Chainrings are an essential part of every drivetrain. They’re what transfers the power from the pedals to the rear wheel via the gears.
To keep your bike in top condition it’s worth knowing how long a chainring will usually last, and what to look for to decide when your chainring needs replacing.
How Long do Chaingrings Last on Average?
A mountain bike chainring will last between 1,500 miles up to 10,000 miles and above. A road bike chainring will typically last longer, often in excess of 50,000 miles provided the drivetrain is properly maintained.
It’s difficult to give an exact figure for how long a chainring will last as it depends on a number of factors.
We’ll briefly discuss a few of those factors, then have a look at some data from a number of cyclists to see what the average lifespan of a chainring is.
Riders who are out on their bikes multiple times a week for a few hours at a time will go through more chainrings than somebody who rides much less.
The weather conditions in a specific area will also affect a chainrings lifespan, with wet and muddy conditions introducing more grit and grime into the drivetrain which will accelerate the wear on all of the components over time.
How well a bike is maintained is another factor at play. A bike that is thoroughly cleaned after every ride and has its chain replaced frequently will need replacement chainrings less frequently.
Additionally, how long a chainring will last varies between mountain bikes and road bikes due to the different conditions of each type of riding.
Let’s have a look at some data from mountain bikers and road cyclists when they were asked how long a chainring typically lasts.
How Long do MTB Chainrings Last?
A mountain bike chainring will last on average from 1,500 miles up to 10,000 miles and beyond. The number will vary based on the weather conditions a bike is exposed to. Frequent riding in wet and muddy conditions results in more wear on the chainring.
These numbers are a combination of discussions with mountain bikers and the average values stated by mountain bike riders across a number of forums.
It’s worth noting that those riders who responded with ‘over 10,000 miles’ indicated they’ve never had to replace a chainring on any of their bikes.
Whilst 1,500 miles was the lowest mileage to get any significant response, there were a small number of riders who claimed to need new chainrings every 1,000 miles or less.
In each of these cases, they admitted to not changing their chain frequently enough. Riding with a worn chain rapidly speeds up wear on the chainring.
It’s also important to consider chainring material. Those using aluminum chainrings reported needing to replace them more often than those using steel chainrings due to aluminum being a much softer metal.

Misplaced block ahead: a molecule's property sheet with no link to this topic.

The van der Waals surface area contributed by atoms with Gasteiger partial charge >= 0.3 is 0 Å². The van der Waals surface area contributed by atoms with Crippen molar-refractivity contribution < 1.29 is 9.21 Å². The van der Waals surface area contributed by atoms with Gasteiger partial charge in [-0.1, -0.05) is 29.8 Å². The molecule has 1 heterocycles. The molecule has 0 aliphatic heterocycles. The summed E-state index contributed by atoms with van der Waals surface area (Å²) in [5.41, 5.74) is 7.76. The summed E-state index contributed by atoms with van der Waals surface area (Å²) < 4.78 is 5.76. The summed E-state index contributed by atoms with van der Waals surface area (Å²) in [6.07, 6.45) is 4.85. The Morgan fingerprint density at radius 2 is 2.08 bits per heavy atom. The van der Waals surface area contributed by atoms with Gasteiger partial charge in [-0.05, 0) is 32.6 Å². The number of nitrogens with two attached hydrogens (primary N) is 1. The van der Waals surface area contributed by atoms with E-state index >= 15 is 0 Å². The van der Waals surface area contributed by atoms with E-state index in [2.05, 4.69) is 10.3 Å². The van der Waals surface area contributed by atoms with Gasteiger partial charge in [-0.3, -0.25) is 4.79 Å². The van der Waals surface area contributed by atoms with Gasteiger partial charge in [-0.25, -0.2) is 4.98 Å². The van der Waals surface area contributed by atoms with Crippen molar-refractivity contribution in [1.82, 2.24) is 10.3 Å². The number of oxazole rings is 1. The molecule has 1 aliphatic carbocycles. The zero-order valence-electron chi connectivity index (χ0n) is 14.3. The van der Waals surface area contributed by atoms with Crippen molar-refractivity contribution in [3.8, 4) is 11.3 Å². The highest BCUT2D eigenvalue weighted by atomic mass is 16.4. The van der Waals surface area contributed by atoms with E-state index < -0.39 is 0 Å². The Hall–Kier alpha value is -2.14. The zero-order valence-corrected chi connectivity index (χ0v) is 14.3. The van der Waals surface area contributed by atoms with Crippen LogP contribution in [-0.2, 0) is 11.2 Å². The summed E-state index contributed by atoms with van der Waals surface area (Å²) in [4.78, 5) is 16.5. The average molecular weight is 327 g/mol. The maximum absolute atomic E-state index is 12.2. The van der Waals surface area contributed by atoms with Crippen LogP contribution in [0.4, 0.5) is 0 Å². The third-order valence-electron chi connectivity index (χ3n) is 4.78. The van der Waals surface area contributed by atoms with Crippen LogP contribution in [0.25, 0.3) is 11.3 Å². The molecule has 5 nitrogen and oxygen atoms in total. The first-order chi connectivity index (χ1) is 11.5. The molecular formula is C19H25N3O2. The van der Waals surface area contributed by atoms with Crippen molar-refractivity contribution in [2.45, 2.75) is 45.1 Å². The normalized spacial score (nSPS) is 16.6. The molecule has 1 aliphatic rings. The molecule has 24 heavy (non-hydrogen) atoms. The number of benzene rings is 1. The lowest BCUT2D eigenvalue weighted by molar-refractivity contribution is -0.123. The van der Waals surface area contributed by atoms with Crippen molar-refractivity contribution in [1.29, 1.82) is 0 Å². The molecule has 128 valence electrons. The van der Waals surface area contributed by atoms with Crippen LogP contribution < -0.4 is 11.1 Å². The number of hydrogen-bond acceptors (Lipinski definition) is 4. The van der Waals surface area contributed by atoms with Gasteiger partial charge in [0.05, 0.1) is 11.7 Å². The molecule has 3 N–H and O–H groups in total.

How Long do Road Bike Chainrings Last?
A road bike chainring can last in excess of 50,000 miles. That’s equivalent to them lasting a lifetime for the majority of cyclists. The main reason a chainring would require replacement any more frequently than this is poor drivetrain maintenance, such as replacing the chain too infrequently.
How Often Should Chainrings be Replaced?
Chainrings should only be replaced when they are damaged or worn. Typically the chainring will last longer than the other major components of the drivetrain.
There’s no set timeframe for how often you should replace your chainring, however, it’s good practice to check over your chainring a few times per year, after any particularly long rides, or when you suspect you’ve hit the chainring on a rock or other obstacle.
Now let’s discuss how to tell when your chainring needs replacing.
How to Tell if a Chainring Needs Replacing
There are two main reasons a chainring can need replacing. The first reason is if the chainring has been damaged by an impact. This mostly occurs on mountain bikes when riding across rocky terrain that presents plenty of opportunities to strike the chainring.
To check if your chainring has been damaged first of all look for missing teeth. You can probably get away with a single tooth missing, however, if you manage to break off more than this you should replace the part.
Additionally, if your chainring is bent you should replace it as a bent chainring will mess up the tracking of your chain, makes pedaling less efficient, and will increase wear on the rest of your drivetrain.
The second main reason a chainring will require replacement is wear. The teeth of a worn chainring will be rounded off and uneven.
Left unchecked, the wear will increase over time to the point where your chain skips and even falls off altogether.
If you’re still unsure what to look out for to decide whether your chainring needs replacing or not, check out this video from Global Cycling Network. They cover a number of drivetrain components in the video, the chainring section starts at 2:20:
How to Make Chainring Last Longer
There are a number of steps you can take to extend the lifespan of your chainrings. Not only will the following tips save your chainrings, they’ll also help keep your entire drivetrain in good condition.
To make a chainring last as long as possible, stick to these guidelines:
- Properly maintain your drivetrain, including frequent oiling of the chain and chain replacement.
- Take care to avoid striking the chainring when you’re out on the trail.
- Use a steel chainring instead of aluminum.
- Keep your bike clean and your drivetrain free from dirt and mud.
- If your bike has multiple chainrings, make sure to change gears smoothly to avoid excessive strain on the chainrings.